Introduction to Theatre Online Course
Last update: January 4, 2008
Students will examine:
Directing is still a relatively new phenomenon – late 19th, early 20th century -- and still developing.
Began to become more prominent during the Industrial Age and before (Romanticism).
Now the director is the dominant figure in theatrical production
Product of Industrial Age and Realism.
Some of the director's functions done earlier by other personnel:
Ancient Greek: The "choregus" (head of the chorus) often directed / coordinated song and movement.
Playwrights probably staged the plays, and probably cast them.
We know too little to understand if they "unified" the production.
Roman: a wealthy citizen organized, but we still do not know to what extent they "unified."
Medieval: the "master of secrets" – a special effects expert (and there were many special effects in the medieval theatre).
"Keeper of the register" - the "register" was a master copy of the script – a "guild" (group of craftsmen) could hold on to the register and pass it on from generation to generation.
All were primarily managerial skill, rather than artistic…
With the rise of professional acting companies (during and after Shakespeare’s time (15-1600’s) – came the "actor / manager".
David Garrick – actor/manager of the Drury Lane Theatre in London (from 1747-1776) , which still exists today.
Richard Wagner (1813-1883) [pronounced Vahg'-ner]-- theorist and composer – wrote operas that were fantastic, mythical, and patriotic– ran the Bayreuth Theatre [pronounced "Bye'-roit"] (1876-1883) (which still exists, run by Wagner’s descendants, and until a few years ago did does nothing but Wagner’s operas).
André Antoine (1858-1943) – Théâtre Libre (Free Theatre), Paris, founded 1886.
Fourth-wall realism—real beef onstage for slaughterhouse.
Otto Brahm (1856-1912) – the Freie Bühne (Free Stage) in Germany.
J.T. Grein (1862-1935) -- Independent Theatre, London.
Constantin Stanislavsky (1863-1938) – Moscow Art Theatre, 1898. With Vladimir Nemerovich-Danchenko (1858-1943) as co-founder.
THUS – by 1900, the term "director" was in wide-spread use and the primacy of director became clear – directors placed themselves at the center of production…
David Belasco – American producer and playwright also.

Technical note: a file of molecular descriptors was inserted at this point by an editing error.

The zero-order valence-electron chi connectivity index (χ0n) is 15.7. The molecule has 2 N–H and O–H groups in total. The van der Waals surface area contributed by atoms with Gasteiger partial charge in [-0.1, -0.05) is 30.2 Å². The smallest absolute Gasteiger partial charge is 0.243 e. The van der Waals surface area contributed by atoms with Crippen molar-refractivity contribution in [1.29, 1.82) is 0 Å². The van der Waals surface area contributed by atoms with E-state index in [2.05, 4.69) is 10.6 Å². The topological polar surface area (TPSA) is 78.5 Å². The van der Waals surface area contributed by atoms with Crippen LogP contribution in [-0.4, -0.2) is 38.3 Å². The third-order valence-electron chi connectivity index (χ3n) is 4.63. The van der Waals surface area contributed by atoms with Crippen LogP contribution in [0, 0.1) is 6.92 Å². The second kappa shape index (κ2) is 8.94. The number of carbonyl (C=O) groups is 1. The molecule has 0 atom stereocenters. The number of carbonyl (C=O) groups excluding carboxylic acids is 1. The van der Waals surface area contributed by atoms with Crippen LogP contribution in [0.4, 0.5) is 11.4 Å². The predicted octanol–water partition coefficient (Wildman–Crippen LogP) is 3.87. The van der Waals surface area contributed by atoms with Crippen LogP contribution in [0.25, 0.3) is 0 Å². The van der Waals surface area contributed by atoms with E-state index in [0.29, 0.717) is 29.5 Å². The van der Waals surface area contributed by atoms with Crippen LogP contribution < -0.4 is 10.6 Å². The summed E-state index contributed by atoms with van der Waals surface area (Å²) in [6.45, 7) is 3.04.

Did popular plays – sensory spectacle (real food) – an eclectic approach – he used all approaches.
Max Reinhart (1873-1943)– German – authoritarian, eclectic.
Tyrone Guthrie (1900-1971)– Canadian – eclectic – in 1956 did Troilus updated to be set in England just before WWI.
Elia Kazan (1909- ) – Group Theatre in the 30s – mentor, critic, therapist of actor – used Stanislavsky’s "inner" "psychological realism" – Streetcar, Salesman. (New controversy regarding his 1999 Oscar for lifetime achievement because he named names to HUAC.)
After World War II, the term "auteur director" developed.
No real theories yet about these new directors or the changing face of director in modern theatre.
Functions: Artistic and Managerial
A new question has developed: should directors be "interpretive" rather than "creative" artists? To interpret the script or fashion their own work of art, using the script as a basis?
value: ability to focus the production
danger: concept may distort script or diffuse attention (many think Peter Brook is this last kind…)
In the past, a manager or theatre owner organized everything, but not really "artistic" unity.
Greek and Medieval – a businessman or civic or religious leader – goal was efficiency, not artistic unity…
a. Depends on your point of view about directing:
(This following is from Cameron and Gillespie):
The worshipful vs. heretical approach to the script:
On a continuum
-- Worshipful approach:
Director’s job is NOT to create theatre, but to cause the script / play to create exciting theatre.
Can become boring and empty (letting the text do the work), or it can thrill us with the brilliance of getting the text’s strong points across.
-- Heretical approach:
Director’s job is to interpret the text in order to make a theatrical entity of the entire production for the audience.
--to make good theatre exciting.